One of the biggest questions Manitoba cattle producer Dan Shwaluk had about cover crops was, “where’s the money in it?”
After two years of planting cover crops on his farm he’s seen exactly where the money is — in his pocket. He’s getting more than 10 tonnes of silage feed per acre off his cover crops — at least 30 per cent more than he gets from barley — and with reduced input costs compared to a grain or oilseed, it’s only costing him between $11 to $12 per acre to produce.
Shwaluk was one of a group of producers in western Manitoba who hosted grazing club tours — funded by Ducks Unlimited Canada — at their farms earlier this year, which provided other producers the chance to learn about the benefits of cover crops. He seeded a mix of annual crops that include cereals, brassicas, grasses and legumes.
“My ultimate goal was to have feed for my cattle,” says Shwaluk, whose cow-calf operation is close to Shoal Lake in western Manitoba. “I planned on wintering 100 head and the guy that did my silage says I’ve got enough there for 300 cows. I’m probably going to sell some of this silage or custom feed some cattle. It has certainly given me some more options.”
Shwaluk had a lot of old tame hay fields he broke into cropland when he reduced his beef herd a few years ago. But now that he’s increasing the cowherd again he needed the land for feed. “I could have gone with a monoculture crop for silage or put it back into hay, but I wanted to have more options of what I would grow. The cover crop seemed to be a good fit for a number of reasons,” he says. “One of the biggest reasons is that I didn’t have to put as much fertilizer on the land and I didn’t have to do any chemical weed control because everything that was growing there it goes to feed cows. So that was an easy choice for me to make.”
Shwaluk grew his first complete cover crop in 2014. “I’ve been trying different combinations and trying to figure out how to make it work. Then I just jumped in and put in 10 to 11 different crops in a mix and let it go,” he says. “I turned my back and walked away and when I came back later to have a look, I was impressed.”
Shwaluk plans to move the cover crop to different fields each year before returning the land to an annual crop like canola.
Saving on fertilizer
While he’s reducing input costs by growing a cover crop for forage, at the same time Shwaluk’s benefitting from the nitrogen-fixing plants. And there was enough re-growth after taking off the silage for either a second cut or more grazing.
“At seeding I applied the regular amount of phosphate and potash but only half of the nitrogen I’d put down for a cereal crop,” says Shwaluk.”I’ve got clovers and hairy vetch that fix nitrogen themselves. One of the biggest reasons I decided to go with cover crops is that I didn’t have to apply as much fertilizer. As well, I didn’t have to do any chemical weed control because everything that was growing there goes to feed cows. That was an easy choice for me to make.”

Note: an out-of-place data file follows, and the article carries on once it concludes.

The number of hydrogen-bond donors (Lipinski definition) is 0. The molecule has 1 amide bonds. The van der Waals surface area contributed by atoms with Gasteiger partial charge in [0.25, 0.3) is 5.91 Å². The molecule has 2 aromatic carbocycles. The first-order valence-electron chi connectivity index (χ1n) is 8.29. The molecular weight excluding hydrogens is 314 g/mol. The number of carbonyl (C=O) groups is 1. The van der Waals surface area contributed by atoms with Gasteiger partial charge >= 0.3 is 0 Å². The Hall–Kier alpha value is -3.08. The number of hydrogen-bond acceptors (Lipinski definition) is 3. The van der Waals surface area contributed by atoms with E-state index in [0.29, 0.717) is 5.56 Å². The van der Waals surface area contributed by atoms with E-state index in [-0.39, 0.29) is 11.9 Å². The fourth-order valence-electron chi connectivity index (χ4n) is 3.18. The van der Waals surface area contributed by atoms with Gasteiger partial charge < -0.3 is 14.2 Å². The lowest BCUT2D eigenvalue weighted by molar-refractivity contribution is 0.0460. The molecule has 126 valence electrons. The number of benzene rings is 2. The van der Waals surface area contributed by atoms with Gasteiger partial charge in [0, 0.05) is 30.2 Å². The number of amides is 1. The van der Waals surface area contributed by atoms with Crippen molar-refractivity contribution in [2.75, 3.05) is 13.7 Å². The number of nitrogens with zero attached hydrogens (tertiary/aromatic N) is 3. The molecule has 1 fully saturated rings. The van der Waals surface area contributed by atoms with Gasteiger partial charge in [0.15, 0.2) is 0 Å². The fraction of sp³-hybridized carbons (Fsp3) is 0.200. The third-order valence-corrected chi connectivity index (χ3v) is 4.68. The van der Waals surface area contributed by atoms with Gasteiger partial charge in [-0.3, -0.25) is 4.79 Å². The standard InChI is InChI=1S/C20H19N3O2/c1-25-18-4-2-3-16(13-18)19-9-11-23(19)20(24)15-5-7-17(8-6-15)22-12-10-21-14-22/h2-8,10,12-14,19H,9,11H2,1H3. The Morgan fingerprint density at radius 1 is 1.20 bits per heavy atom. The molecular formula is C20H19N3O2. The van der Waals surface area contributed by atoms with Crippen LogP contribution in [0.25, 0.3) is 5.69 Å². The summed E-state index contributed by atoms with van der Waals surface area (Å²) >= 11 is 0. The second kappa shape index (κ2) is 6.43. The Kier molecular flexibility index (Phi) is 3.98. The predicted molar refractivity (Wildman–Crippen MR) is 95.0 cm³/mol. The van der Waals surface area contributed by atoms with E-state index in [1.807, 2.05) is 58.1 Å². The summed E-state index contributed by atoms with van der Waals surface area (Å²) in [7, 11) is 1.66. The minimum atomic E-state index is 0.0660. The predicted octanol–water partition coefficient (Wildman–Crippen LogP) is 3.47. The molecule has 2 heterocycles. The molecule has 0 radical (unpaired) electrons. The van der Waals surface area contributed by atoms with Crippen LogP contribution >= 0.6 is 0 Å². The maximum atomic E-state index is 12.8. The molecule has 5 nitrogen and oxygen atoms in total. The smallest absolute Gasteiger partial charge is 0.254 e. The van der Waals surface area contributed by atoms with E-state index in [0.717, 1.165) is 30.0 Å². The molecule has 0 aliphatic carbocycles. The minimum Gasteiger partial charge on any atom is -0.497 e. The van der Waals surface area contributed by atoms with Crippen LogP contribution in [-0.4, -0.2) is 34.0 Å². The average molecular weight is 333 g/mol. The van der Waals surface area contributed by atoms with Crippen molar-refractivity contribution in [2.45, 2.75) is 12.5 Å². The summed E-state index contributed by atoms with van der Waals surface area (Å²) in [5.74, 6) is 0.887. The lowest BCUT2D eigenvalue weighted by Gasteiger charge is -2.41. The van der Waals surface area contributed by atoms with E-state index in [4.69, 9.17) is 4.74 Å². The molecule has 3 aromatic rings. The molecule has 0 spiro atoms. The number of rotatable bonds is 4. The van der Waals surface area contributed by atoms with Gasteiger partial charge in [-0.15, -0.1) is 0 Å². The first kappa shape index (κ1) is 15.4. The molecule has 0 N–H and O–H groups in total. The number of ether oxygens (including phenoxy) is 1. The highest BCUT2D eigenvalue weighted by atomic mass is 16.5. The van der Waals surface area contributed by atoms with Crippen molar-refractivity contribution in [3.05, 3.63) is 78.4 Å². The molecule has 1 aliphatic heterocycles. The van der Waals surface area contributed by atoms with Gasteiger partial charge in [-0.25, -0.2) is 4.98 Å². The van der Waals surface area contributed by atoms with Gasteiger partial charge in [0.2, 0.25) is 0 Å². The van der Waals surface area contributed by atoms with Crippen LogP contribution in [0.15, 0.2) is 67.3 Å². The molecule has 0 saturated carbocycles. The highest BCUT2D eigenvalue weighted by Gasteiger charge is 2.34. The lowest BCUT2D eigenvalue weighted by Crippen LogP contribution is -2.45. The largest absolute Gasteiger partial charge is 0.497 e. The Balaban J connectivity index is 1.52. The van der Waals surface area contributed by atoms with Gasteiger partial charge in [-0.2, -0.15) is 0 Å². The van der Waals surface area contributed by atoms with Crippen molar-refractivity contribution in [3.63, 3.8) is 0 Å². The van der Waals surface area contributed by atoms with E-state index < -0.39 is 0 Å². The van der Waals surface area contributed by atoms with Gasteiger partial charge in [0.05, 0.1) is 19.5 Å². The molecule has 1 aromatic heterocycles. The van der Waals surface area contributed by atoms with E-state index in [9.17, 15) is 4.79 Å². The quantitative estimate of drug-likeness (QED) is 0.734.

Shwaluk has also tried swath and bale grazing on the cover crop to extend his grazing season, which means he’s been spending less on feedlot cleaning. “The feedlot cleaner keeps complaining that my bills are getting smaller,” he says. “I used to have 20 hours of corral cleaning and this year it only took three and a half hours.”
Shwaluk’s cover crop mix this year was Cowboy barley, tillage radish, hairy vetch, crimson clover, red clover, red proso millet, Italian ryegrass, and a brassica. The seed mix supplied by Elmer’s Friendly Acres Seed Farm near Saltcoats, Saskatchewan cost about $27 an acre. While the forage mix is more expensive than straight cereal seed, Shwaluk says his cost to produce each tonne is lower because of the increase in biomass of the cover crops which is producing more feed and the reduction in chemicals and fertilizers.
Diversity handles all conditions
Shwaluk used a slightly different mix last year of oats, wheat, triticale, barley, fall rye, hairy vetch, crown millet, red clover, Italian ryegrass and daikon radish. He’s pleased with the results of both mixes. The diversity of crops is far better able to handle different soil and weather conditions.
In 2016 Shwaluk says he plans to experiment with the mix, making sure he has a balance of warm and cool season crops, as well as a balance of drought-tolerant and water-tolerant crops in his pastures. As he relies heavily on grazing cattle on community pastures, he’d like to develop a plan to keep more at home and grow less cereal crops.
“There’s not much money left in cereal crops and I’m worried that the value of the canola crop is not going to last very long either,” says Shwaluk. “If I go to this type of cover crop rotation where some of it made into feed and some for rotational grazing, I won’t have to be buying fertilizer or chemicals.”